The Bedouin of Saudi Arabia: Background information when reading Finding Nouf

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Finding Nouf

by Zoë Ferraris

Finding Nouf by Zoë Ferraris X
Finding Nouf by Zoë Ferraris
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  • First Published:
    Jun 2008, 320 pages
    Paperback:
    May 2009, 320 pages

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Book Reviewed by:
Donna Chavez

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About this Book

Beyond the Book:
The Bedouin of Saudi Arabia

Print Review

Once the undisputed masters of the desert, Bedouin tribes have diminished over the last couple of centuries – mostly due to governments intent on taxation and political control – to become only about 10% of today's Saudi population. They are still a distinct sect and although Nayir al-Sharqi is not a Bedouin by blood he has been raised as one which sets him apart from urban Arabs in several ways. First and foremost, he knows his way around the desert while his urban friends (whose ancestors were likely Bedouins) would never think of leaving home without their GPS.

Bedouins (from the Arabic word bedu, meaning inhabitants of the desert) have controlled the desert trade routes for thousands of years as nomads who followed livestock migration routes, providing meat and dairy products to desert communities. Due to their knowledge of the shifting desert sands they were and are often hired to escort caravans as guides and drivers. Their knowledge and expertise of tracking and desert navigation is legendary. In Finding Nouf Nayir calls upon his Bedouin friend to read the crime scene tracks and footprints. The man claims an ability so precise as to distinguish between new and old footprints, those made at night and during the day and which prints belong to men or to women even though they may have worn the same type of shoe.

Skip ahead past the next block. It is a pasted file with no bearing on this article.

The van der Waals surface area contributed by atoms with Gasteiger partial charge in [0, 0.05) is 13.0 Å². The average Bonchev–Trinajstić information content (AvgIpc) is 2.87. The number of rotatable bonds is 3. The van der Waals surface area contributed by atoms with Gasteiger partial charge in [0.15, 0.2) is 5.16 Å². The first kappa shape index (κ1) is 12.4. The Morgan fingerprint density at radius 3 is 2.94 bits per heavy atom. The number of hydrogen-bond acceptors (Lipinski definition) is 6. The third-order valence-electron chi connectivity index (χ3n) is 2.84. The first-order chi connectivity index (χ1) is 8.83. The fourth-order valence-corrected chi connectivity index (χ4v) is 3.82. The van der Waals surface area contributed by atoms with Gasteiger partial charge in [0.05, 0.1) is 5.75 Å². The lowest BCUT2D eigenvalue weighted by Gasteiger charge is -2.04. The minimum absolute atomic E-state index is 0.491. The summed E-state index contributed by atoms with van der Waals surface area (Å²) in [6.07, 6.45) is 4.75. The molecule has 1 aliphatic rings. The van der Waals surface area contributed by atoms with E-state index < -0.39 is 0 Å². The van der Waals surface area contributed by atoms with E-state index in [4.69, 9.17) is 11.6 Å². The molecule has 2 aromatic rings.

Despite being among the poorest of Saudi citizens – as nomads they have, by custom, eschewed personal possessions – Bedouins have long been held in high esteem as models of Islamic behavior. Thus Nayir feels compelled to behave accordingly and the pressure to measure up to his Bedouin upbringing is evident as he labors to avoid any taint of impropriety in his dealings with women. The reputation is a mixed bag, however, both uplifting and a burden, because he enjoys the way his friends trust him around their women but it is frustrating when some look upon him almost as a eunuch.

Finally, Nayir is proud to be associated with the Bedouins because of their strict code of ethics which maintains values such as loyalty, obedience, generosity, hospitality, honor, cunning and revenge. However, he isn't as superstitious as many Bedouins and doesn't believe in the evil eye or in Jinns.

Also of interest: A short history of Saudi Arabia in the sidebar to The Siege of Mecca.

Article by Donna Chavez

This article was originally published in June 2008, and has been updated for the May 2009 paperback release. Click here to go to this issue.

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